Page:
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What do you say to someone in pain?

Earlier this month, I posted What do you do when God is silent? and asked for your participation to help give Monica some good advice during a tough time for her. Just a few days ago, I wrote How to interrupt a suicide about a World Race team’s experience with a man who almost killed himself i…
By Seth Barnes
By Seth Barnes

Earlier this month, I posted What do you do when God is silent? and asked for your participation to help give Monica some good advice during a tough time for her.

Just a few days ago, I wrote How to interrupt a suicide about a World Race team’s experience with a man who almost killed himself in Africa.

They got to pray with him and speak life back into his soul. The Racers are convinced that God took them on that day’s excursion to rescue this man from untimely death. In response to the story, one blog reader, Emily, wrote:

Wow! This story gives me goosebumps! God is good. It’s awesome that he used a day of fun to help this man. My husband’s family is currently experiencing loss due to a suicide. It’s so hard to understand.

I’m so thankful that Paul has a new lease on life!

He got a second chance – it’s a beautiful story of redemption. But what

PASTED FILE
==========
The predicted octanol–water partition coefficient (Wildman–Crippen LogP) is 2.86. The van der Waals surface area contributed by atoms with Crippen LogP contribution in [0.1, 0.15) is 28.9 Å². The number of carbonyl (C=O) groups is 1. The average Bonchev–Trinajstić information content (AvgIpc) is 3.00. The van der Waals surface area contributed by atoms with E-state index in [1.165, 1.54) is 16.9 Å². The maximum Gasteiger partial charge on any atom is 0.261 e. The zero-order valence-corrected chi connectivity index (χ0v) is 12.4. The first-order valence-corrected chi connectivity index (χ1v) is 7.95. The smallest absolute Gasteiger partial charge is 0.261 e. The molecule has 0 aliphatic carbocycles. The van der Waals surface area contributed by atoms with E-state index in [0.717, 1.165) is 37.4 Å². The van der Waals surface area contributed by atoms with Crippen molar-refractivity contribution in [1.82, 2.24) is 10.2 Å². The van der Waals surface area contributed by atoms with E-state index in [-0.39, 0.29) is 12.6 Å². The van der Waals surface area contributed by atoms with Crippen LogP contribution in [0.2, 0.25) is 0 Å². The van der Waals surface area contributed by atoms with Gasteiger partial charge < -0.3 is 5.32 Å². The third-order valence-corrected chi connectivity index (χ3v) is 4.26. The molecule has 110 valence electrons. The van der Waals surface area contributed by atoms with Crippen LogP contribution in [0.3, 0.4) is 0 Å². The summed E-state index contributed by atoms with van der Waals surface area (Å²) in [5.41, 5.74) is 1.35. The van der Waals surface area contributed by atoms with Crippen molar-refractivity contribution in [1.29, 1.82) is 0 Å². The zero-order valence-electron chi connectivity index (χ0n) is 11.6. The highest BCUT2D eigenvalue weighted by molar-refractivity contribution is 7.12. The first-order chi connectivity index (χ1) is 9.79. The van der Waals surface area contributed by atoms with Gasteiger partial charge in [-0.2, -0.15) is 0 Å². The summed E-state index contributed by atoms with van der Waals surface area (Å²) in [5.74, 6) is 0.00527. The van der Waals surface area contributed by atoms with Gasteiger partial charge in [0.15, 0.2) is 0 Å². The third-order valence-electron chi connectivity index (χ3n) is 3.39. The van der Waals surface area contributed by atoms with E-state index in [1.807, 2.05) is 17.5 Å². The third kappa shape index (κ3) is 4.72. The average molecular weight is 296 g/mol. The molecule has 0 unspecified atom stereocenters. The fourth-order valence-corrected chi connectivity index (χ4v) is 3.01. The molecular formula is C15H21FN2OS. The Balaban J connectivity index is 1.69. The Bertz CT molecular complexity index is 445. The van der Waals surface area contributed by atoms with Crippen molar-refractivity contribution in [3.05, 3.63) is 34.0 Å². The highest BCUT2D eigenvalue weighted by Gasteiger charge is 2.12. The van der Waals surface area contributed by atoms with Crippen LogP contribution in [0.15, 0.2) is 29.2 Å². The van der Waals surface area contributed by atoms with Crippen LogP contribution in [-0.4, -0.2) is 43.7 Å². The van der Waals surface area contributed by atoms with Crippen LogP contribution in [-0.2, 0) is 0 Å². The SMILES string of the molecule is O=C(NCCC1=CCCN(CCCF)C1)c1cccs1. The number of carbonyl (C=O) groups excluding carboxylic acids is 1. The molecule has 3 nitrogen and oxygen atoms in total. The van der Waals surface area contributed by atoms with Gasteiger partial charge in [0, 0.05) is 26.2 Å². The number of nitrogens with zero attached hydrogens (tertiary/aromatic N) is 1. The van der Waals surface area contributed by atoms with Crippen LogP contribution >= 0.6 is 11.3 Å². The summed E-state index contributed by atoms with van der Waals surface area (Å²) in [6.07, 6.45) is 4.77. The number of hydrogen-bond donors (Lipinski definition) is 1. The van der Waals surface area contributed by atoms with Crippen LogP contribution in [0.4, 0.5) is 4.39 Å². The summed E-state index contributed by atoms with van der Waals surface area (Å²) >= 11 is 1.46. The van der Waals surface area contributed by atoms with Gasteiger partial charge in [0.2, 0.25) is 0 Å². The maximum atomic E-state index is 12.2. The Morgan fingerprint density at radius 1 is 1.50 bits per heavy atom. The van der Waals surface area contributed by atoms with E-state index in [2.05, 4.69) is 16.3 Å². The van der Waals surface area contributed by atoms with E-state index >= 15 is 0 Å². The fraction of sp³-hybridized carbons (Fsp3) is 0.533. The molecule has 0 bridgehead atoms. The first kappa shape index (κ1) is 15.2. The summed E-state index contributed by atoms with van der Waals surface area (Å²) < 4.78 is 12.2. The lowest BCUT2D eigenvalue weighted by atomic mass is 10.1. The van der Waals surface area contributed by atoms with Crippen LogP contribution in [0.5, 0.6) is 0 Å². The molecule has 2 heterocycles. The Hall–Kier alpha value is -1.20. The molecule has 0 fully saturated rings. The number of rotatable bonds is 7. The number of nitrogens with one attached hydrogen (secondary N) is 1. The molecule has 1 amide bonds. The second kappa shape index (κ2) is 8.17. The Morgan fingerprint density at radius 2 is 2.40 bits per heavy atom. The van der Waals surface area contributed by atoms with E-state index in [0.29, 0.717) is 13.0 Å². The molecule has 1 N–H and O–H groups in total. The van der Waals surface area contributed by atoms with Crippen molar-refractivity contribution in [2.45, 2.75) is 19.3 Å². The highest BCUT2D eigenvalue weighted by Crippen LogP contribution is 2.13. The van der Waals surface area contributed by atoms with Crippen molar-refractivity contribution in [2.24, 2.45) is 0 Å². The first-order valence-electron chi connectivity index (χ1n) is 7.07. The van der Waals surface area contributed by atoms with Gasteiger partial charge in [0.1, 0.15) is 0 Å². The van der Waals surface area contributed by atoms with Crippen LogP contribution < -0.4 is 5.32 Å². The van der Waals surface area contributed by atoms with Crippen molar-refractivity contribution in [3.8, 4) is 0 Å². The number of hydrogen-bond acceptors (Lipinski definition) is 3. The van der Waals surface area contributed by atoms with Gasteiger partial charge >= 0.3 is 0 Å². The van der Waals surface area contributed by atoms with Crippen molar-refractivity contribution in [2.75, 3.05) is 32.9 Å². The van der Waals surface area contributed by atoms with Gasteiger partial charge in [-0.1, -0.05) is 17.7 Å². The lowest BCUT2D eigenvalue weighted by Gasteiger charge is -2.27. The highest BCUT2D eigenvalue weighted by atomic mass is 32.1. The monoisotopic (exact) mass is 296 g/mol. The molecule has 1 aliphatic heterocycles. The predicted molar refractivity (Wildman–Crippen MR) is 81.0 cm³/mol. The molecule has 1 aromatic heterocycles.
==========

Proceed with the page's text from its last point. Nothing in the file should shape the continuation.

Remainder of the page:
happens when rescue doesn’t come, when someone dear to us is mired in great pain or even slips away by their own hand? What do you say to someone who is in the midst of suffering? We all know such people – how do we help them address such profound pain and even anger?

Comments (10)

  • My family just lost my Uncle recently…and my cousins were overwhelmed with people trying to hug them and “make it better.” One cousin said she received 134 hugs at the funeral and that she was so tired of people telling her “it’s going to be ok” to make themselves feel better and then walk away.

    In my experience people who are suffering become experts on what not to say to someone who is hurting. In an attempt to comfort, plattitudes (like “God will never give you more than you can handle”) come so naturally out of our mouths but are actually harmful and demeaning.

    The best thing i have learned is to be present. Accept that sometimes we aren’t supposed to speak to “fix the situation” for them. Recognize with that person that the situation is awful and affirm that it is ok to be mad and to grieve. Then wait with them for the next step, don’t hurry God’s process.

  • I believe that the picture says it all; most times I think we just need to simply be there. If we’ve never experienced the situation they are facing we can’t speak to it, although is we have speak with authority and it will be received, as you are speaking from experience. Just be “REAL”, I believe people despise “CANNED” Remarks.

  • I agree with Scott Pitts. In remembering when Rachel was killed, I can{t remember much of the bumper sticker platitudes, but I remember those who just sat, or hugged, or provided an act of service like mowing the grass. Most of all, it was those who where there weeks, months and years later. It was those who brought up her name, or spoke of missing her at holidays and family events, or special days like Rachels birthday or the anniversary of her death.